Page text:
Roe vs. Wade would not be a dude, however. Roe vs. Wade would pretty indisputably be a lady. Roe vs. Wade would be the girl who tells you, over drinks, that she had an abortion in high school, and that when her friends found out, they stopped talking to her, and that this is why she’s not good at trusting people. Roe vs. Wade would be the girl who went to the “family planning clinic” that turned out to be a an anti-choice center where people showed Roe vs. Wade gory movies, and called Roe vs. Wade once a month, every month, to tell her how old her “baby” would be if she’d had it. Roe vs. Wade would be the girl who went to the clinic for EC and had a lady doctor deny her treatment because said lady doctor “didn’t believe in abortion,” then heard the lady doctor tell her to her face that she “should have kept her legs together.” Roe vs. Wade would be the girl who knows that, even if she technically has a choice, she might not be able to exercise it freely, safely, and without scary repercussions.
Roe vs. Wade would not have felt the condom break until it was all over. Roe vs. Wade would have realized, too late, that the birth control pills were expired. Roe vs. Wade would have had a doctor who forgot to inform her that the antibiotics he’d prescribed for her would make her birth control ineffective. Roe vs. Wade would have looked up stuff on the Internet about how to bring on a late period – Dong Quai extract, megadoses of Vitamin C, all of that hippie goddess nature business – and Roe vs. Wade would have taken them until it became obvious that the period was not “late,” it was simply not going to happen, and then Roe vs. Wade would have gone to the bathroom and cried a little and wondered how to tell her boyfriend something she didn’t even want to know herself.
Roe vs. Wade would keep track of the news. Roe vs. Wade would watch the presidential debates. Roe vs. Wade would wonder how in tarnation Sarah Palin could call herself a “feminist” and then spout nonsensical slogans like “choose life” when the point is that “life,” in Sarah Palin’s fantasy world of the future, would be the only option, and hence not a choice. Roe vs. Wade would watch a man who wants to run her country, the population of which is a little over 50% female, use derisive air quotes around the phrase “women’s health.” Roe vs. Wade would definitely not vote for that dude. Roe vs. Wade doesn’t hate herself that much.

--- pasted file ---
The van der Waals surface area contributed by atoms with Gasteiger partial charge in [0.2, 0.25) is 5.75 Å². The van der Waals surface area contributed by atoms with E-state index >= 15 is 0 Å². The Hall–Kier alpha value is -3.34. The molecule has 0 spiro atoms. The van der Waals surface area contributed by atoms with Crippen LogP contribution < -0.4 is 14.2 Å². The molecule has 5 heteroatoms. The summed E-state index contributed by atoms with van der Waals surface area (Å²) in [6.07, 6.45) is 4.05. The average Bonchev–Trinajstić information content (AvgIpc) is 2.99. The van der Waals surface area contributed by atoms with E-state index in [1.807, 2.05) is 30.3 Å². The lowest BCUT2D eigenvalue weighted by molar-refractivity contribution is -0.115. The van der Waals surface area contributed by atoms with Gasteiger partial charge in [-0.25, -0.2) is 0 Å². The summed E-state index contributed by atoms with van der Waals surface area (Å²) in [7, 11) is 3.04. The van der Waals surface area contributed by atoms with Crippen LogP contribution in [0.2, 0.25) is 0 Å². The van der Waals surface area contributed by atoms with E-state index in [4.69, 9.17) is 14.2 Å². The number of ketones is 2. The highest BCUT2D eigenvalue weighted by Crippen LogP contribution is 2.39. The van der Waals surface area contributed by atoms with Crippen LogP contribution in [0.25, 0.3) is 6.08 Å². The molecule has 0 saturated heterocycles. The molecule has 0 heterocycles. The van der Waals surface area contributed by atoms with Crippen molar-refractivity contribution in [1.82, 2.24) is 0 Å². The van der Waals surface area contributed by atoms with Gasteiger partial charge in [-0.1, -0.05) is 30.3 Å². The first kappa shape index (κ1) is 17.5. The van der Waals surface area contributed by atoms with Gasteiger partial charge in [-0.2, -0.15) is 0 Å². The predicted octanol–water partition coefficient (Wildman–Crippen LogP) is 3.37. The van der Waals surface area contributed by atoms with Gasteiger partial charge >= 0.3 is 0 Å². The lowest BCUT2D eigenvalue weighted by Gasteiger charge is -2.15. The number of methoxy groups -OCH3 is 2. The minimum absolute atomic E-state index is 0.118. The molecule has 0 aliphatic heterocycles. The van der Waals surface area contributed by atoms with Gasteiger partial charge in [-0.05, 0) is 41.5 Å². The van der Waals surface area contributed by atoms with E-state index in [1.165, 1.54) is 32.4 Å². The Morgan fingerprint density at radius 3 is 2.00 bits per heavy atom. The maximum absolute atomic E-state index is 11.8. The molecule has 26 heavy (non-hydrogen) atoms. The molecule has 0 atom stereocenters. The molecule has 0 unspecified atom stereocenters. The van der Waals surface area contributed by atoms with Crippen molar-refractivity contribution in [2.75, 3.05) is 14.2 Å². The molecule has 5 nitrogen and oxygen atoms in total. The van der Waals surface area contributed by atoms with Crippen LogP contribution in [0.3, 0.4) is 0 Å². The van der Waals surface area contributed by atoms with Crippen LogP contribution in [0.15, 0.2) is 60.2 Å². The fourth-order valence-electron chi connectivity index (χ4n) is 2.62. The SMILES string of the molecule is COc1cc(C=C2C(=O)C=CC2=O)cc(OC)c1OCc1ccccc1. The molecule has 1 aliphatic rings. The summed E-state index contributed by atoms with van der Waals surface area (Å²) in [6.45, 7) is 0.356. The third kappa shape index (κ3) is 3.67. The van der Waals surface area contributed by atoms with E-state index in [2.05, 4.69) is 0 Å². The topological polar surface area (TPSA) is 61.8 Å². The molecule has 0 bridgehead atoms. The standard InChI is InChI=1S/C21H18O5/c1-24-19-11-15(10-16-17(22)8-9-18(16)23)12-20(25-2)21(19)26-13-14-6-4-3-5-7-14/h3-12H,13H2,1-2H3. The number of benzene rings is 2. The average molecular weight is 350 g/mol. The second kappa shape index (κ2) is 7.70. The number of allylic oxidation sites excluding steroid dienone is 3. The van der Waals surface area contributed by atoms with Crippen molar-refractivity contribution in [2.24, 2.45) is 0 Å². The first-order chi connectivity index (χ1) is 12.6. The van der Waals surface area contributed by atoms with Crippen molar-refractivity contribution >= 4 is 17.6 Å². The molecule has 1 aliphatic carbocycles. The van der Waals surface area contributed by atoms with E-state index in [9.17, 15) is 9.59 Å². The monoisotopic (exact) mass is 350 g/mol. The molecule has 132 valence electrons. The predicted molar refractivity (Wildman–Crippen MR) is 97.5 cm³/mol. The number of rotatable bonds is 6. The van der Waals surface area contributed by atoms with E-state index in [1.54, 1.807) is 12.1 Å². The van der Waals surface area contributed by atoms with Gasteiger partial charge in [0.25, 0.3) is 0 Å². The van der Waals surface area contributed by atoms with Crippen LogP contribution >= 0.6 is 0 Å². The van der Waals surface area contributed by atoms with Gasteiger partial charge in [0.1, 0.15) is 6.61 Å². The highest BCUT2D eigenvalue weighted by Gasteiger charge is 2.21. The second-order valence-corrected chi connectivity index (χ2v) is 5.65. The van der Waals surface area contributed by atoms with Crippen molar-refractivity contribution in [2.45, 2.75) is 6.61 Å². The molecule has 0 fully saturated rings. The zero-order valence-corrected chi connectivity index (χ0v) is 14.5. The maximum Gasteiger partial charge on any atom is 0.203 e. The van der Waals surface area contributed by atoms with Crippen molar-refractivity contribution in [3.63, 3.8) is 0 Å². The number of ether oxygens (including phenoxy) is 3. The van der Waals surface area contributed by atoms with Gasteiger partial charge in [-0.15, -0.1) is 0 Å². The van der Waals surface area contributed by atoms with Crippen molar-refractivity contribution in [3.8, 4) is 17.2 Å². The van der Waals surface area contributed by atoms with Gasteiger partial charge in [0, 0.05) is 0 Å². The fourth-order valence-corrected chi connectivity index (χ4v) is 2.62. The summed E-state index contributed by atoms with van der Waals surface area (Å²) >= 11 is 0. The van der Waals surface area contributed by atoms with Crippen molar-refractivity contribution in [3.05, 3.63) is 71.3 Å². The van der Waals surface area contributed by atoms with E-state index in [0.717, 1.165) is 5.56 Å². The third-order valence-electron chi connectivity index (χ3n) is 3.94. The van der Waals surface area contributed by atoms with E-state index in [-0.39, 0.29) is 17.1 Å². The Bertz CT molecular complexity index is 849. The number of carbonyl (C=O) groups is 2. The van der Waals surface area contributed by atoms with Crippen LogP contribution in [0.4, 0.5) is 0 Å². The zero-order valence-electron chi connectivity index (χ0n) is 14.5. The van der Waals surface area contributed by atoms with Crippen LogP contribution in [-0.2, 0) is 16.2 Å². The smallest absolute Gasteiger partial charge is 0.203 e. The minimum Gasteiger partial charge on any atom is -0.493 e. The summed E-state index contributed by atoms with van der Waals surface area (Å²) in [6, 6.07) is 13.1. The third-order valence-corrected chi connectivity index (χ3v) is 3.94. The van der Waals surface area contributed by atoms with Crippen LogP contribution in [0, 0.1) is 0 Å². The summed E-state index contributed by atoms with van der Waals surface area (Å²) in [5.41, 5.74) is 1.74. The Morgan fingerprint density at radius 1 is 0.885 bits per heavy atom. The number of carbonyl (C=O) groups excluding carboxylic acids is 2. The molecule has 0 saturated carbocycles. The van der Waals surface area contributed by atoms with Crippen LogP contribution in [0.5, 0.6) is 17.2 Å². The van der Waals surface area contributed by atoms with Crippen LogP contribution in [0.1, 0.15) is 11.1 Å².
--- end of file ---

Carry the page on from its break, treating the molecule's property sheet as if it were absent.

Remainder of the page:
Roe vs. Wade would wonder, however, why even the dude that she did vote for speaks out in favor of limiting her choice and making sure that she exercises her right to choose for the “right reasons,” when, as far as Roe vs. Wade can see, that dude does not possess her biological equipment, and will therefore never need to exercise that option himself for any reason, and will therefore never be in a position to judge or even fully understand the reasons of those who do. Roe vs. Wade would wonder why that dude, whose name is Barack Obama, persists in carrying on the liberal tradition of prefacing his pro-choice statements with statements to the effect that abortion is always no good and very bad and a bummer and should happen less often. Roe vs. Wade would feel obscurely shamed by these statements, and uncomfortable with hearing them from the mouth of a man who wants to represent her, and Roe vs. Wade would not speak up about that except to a very few people, because Roe vs. Wade would have been told nine million times that Barack Obama is going to fix the world and bring hope to the people and take us all to Chuck E. Cheese on our birthdays, and Roe vs. Wade would have been told eighteen million times that everyone else is way worse than Barack Obama and she’s lucky to have a candidate who supports her choice at all.
Later, after Barack Obama had been inaugurated (in a ceremony which prominently featured a man who compared Roe vs. Wade to a Nazi), Roe vs. Wade would wonder when Barack Obama would get around to rescinding the Global Gag Rule and Bush’s most recent HHS regulation, and would wonder at the significance of the fact that those were, respectively, one of the first things that Bush effected while in office and one of the last. Roe vs. Wade would make the mistake of wishing aloud that there were a president who advocated as fiercely and unequivocally for her rights as the last president advocated against them. When Roe vs. Wade did that, she would be called divisive and an extremist and a single-issue voter. Roe vs. Wade would be pretty much used to that – used to being told that her rights don’t deserve to be made central to progressive platforms, even though she and women like her comprise a pretty vital portion of the progressive base, and their votes, organizing time, and support are always fervently courted (or demanded) when the dudes that are her “allies” have something they want to accomplish.
Roe vs. Wade might like babies. Roe vs. Wade might be indifferent to babies. Roe vs. Wade might want to have babies, when she is in a position to give them the care they need. Roe vs. Wade might have babies already, and know that her ability to care for them will be compromised if she has any more. One thing that is for certain true about Roe vs. Wade is that she would have the ability to differentiate between a baby and a pregnancy, and an unwillingness to make one of her body’s involuntary processes the defining factor in her life. For that, Roe vs. Wade would be attacked pretty much constantly, and on all fronts.
Roe vs. Wade would have a lot to deal with, you guys. Which is why we have her back.